“You can’t endorse me … but I endorse you and what you are doing.” That memorable phrase, delivered by presidential candidate Ronald Reagan at the Religious Roundtable National Affairs Briefing in Dallas in August 1980, highlighted the public beginnings of the “New Religious Political Right” (NRPR) in America. On the platform that August were political operatives like Jessie Helms and Ed McAteer, along with various rightward-reverends including Presbyterian D. James Kennedy, Baptists W. A. Criswell and Jerry Falwell (Sr.), and televangelist James Robison, known in those days as “God’s Angry Young Man.”
Preaching just before Reagan’s address, Robison denounced the “godless interpretation of separation of church and state,” while encouraging conservative Christian-Americans to “penetrate every area of society,” in order to preserve biblical truth and godly living in “the greatest country on the face of the earth.” His rhetoric intensifying, Robison roared: “Who’s going to lock up that unbridled, excessive, uncontrolled federal government?” “We are!” someone in the crowd of over 10,000 shouted back. “You better believe it,” the evangelist concluded, and the New Religious Political Right was on its way.
If Reagan’s 1980 endorsement christened the NRPR as a religio-political coalition to be reckoned with, 2016 presidential candidate Donald Trump’s so-called “locker room banter” with Billy Bush on the Access Hollywood bus fostered a faith-based pileup of epic ethical proportions. When the audio of their 2005 open-mic conversation broke, Trump was well ahead in polls with “evangelicals,” but his admission of a “failed” attempt to seduce a married woman, and his lewd remarks about female anatomy, created its own moral dilemma for Christian conservatives who vote Republican.
Some, like Southern Baptist Convention leaders Russell Moore and Albert Mohler, denounced Trump’s bus-born discourse as reprehensible evidence that he was unfit for the presidency all along; others — Franklin Graham, Jerry Falwell Jr., Robert Jeffress — repudiated his statements but accepted his “apology” as a sign of “repentance”; still others like Ralph Reed suggested that such misogynistic, lust-laden comments were “low” on the evangelical list of peccadillos when Supreme Court justices are at stake.
(Such moral reparsing is not particularly rare for Christian America. Billy Graham and others confronted it with Richard Nixon, and left-of-center Christians with Bill Clinton.)
So beyond Donald Trump’s priapic persona, what does all this suggest about American Christianity in general and the not-so-new Religious Right in particular?
First, the rise of the NRPR reflected significant conservative distress over cultural transitions in American life, as well as a Republican initiative to cultivate a new, particularly Southern, voting bloc.
In The New Religious Political Right in America (1982), Samuel Hill and Dennis Owen write that the movement took shape due to “fear of moral and spiritual deterioration” in American life, opposition to abortion and secular humanism, a desire to restore “concerted moments of [school] prayer on a voluntary basis,” and “hostility … to any and all flagrant exhibitions of sex.” The scholars conclude that “the NRPR represents itself as the true America, defending the nation from those who have led us away from our original calling ….”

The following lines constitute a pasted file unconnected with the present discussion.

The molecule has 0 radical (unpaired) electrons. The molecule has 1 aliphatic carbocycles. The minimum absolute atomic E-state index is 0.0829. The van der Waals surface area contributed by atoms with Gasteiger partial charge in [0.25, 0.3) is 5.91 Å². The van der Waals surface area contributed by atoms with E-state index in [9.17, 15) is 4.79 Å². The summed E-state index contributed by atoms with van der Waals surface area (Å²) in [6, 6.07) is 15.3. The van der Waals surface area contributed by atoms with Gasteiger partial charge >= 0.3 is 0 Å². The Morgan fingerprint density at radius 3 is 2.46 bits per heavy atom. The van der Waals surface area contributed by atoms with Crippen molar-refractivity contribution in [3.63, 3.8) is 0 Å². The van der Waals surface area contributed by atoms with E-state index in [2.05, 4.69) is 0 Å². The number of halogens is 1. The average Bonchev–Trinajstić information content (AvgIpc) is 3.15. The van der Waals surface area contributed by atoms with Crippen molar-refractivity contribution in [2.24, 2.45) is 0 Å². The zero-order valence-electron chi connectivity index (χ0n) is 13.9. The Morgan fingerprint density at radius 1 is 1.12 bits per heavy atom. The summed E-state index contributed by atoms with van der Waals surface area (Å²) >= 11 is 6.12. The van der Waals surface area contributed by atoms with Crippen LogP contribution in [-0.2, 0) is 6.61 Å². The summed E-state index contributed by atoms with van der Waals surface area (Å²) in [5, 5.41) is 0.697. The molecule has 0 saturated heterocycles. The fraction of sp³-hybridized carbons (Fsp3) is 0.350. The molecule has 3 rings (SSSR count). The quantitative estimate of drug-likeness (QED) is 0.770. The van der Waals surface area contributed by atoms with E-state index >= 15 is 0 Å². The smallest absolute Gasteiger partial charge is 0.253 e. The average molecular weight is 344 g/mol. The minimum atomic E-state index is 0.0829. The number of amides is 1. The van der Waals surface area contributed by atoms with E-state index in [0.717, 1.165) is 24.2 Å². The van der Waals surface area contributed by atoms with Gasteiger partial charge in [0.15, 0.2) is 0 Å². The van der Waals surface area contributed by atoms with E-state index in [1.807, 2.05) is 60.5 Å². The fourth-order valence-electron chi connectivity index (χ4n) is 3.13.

Second, Republican strategists like Ed McAteer, Richard Viguerie and Lee Atwater made no secret of their desire to cultivate religious conservatives, particularly in the South, as a consistent set of Republican voters concerned about moral issues, and rivaling Democrats’ African-American constituency. And it worked. Hill and Owen documented the impact of Independent Baptists and Falwell’s Moral Majority in delivering the vote for Republican candidates. Likewise, the infamous “course correction” led by Southern Baptist conservatives in the 1980s and ’90s was not unrelated to Republicans’ Southern Strategy.
Third, whatever the presidential outcome, the NRPR, or segments of it, finds its public witness mortally wounded and its claim to represent the country’s last, best hope for retaining Christian orthodoxy and biblical values fractured. Conservative Christians are certainly free to support any and all candidates they believe would facilitate their values-centered agenda. But the casuistry with which some have let Trump off the ethical hook compromises their relentless attacks on other gender-sexuality-related issues and individuals in the public square. Best to consider a moratorium on moralizing, at least for a season.
Finally, let’s abandon the term evangelical for describing any political bloc of voters and operatives. Those who consider themselves evangelical are actually quite a diverse lot, as evidenced by the responses to Trump’s “boy talk” farce, and by the varied theological and social emphases of multiple evangelical communities. Equating evangelical with a specific political maneuver cheapens its meaning for the entire Christian communion. Perhaps we could begin by reclaiming the word as it breaks forth from scripture — ευαγγελικός (evangelikós), God’s good news. North Carolina pastor the Rev. William Barber insists that before we profess to be evangelicals we should start with Jesus’ own use of the word in Luke 4: “to bring good news to the poor.” That’s not banter, it’s gospel.